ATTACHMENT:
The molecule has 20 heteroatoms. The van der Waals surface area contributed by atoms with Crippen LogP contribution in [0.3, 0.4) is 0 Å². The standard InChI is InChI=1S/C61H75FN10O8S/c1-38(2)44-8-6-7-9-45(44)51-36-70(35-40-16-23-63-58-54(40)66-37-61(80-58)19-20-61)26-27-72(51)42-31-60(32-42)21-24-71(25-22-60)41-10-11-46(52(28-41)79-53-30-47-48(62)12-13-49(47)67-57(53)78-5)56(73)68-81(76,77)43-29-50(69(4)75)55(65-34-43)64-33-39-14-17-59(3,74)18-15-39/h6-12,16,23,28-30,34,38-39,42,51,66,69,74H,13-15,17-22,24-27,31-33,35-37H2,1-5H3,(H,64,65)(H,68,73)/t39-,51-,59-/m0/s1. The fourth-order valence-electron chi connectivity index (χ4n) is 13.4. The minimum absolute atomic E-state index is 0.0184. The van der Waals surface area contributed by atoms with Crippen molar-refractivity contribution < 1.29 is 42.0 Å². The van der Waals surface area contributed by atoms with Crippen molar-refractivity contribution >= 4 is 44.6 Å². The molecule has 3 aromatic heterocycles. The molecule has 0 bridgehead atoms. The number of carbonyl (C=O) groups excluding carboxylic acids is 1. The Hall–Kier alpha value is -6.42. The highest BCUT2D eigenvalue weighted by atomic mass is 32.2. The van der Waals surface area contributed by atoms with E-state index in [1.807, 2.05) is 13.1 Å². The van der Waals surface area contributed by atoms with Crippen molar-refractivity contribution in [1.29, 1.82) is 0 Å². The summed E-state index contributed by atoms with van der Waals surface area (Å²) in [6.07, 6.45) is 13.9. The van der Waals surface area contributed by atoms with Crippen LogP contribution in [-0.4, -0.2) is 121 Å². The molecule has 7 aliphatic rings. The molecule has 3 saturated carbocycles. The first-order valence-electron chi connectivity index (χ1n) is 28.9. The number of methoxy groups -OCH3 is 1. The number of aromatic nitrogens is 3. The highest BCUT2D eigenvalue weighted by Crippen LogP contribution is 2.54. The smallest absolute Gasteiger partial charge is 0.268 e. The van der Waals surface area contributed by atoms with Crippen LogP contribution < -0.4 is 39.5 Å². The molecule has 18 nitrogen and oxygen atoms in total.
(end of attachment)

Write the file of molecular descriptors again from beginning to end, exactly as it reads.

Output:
The molecule has 20 heteroatoms. The van der Waals surface area contributed by atoms with Crippen LogP contribution in [0.3, 0.4) is 0 Å². The standard InChI is InChI=1S/C61H75FN10O8S/c1-38(2)44-8-6-7-9-45(44)51-36-70(35-40-16-23-63-58-54(40)66-37-61(80-58)19-20-61)26-27-72(51)42-31-60(32-42)21-24-71(25-22-60)41-10-11-46(52(28-41)79-53-30-47-48(62)12-13-49(47)67-57(53)78-5)56(73)68-81(76,77)43-29-50(69(4)75)55(65-34-43)64-33-39-14-17-59(3,74)18-15-39/h6-12,16,23,28-30,34,38-39,42,51,66,69,74H,13-15,17-22,24-27,31-33,35-37H2,1-5H3,(H,64,65)(H,68,73)/t39-,51-,59-/m0/s1. The fourth-order valence-electron chi connectivity index (χ4n) is 13.4. The minimum absolute atomic E-state index is 0.0184. The van der Waals surface area contributed by atoms with Crippen molar-refractivity contribution < 1.29 is 42.0 Å². The van der Waals surface area contributed by atoms with Crippen molar-refractivity contribution >= 4 is 44.6 Å². The molecule has 3 aromatic heterocycles. The molecule has 0 bridgehead atoms. The number of carbonyl (C=O) groups excluding carboxylic acids is 1. The Hall–Kier alpha value is -6.42. The highest BCUT2D eigenvalue weighted by atomic mass is 32.2. The van der Waals surface area contributed by atoms with E-state index in [1.807, 2.05) is 13.1 Å². The van der Waals surface area contributed by atoms with Crippen molar-refractivity contribution in [1.29, 1.82) is 0 Å². The summed E-state index contributed by atoms with van der Waals surface area (Å²) in [6.07, 6.45) is 13.9. The van der Waals surface area contributed by atoms with Crippen LogP contribution in [-0.4, -0.2) is 121 Å². The molecule has 7 aliphatic rings. The molecule has 3 saturated carbocycles. The first-order valence-electron chi connectivity index (χ1n) is 28.9. The number of methoxy groups -OCH3 is 1. The number of aromatic nitrogens is 3. The highest BCUT2D eigenvalue weighted by Crippen LogP contribution is 2.54. The smallest absolute Gasteiger partial charge is 0.268 e. The van der Waals surface area contributed by atoms with Crippen LogP contribution < -0.4 is 39.5 Å². The molecule has 18 nitrogen and oxygen atoms in total.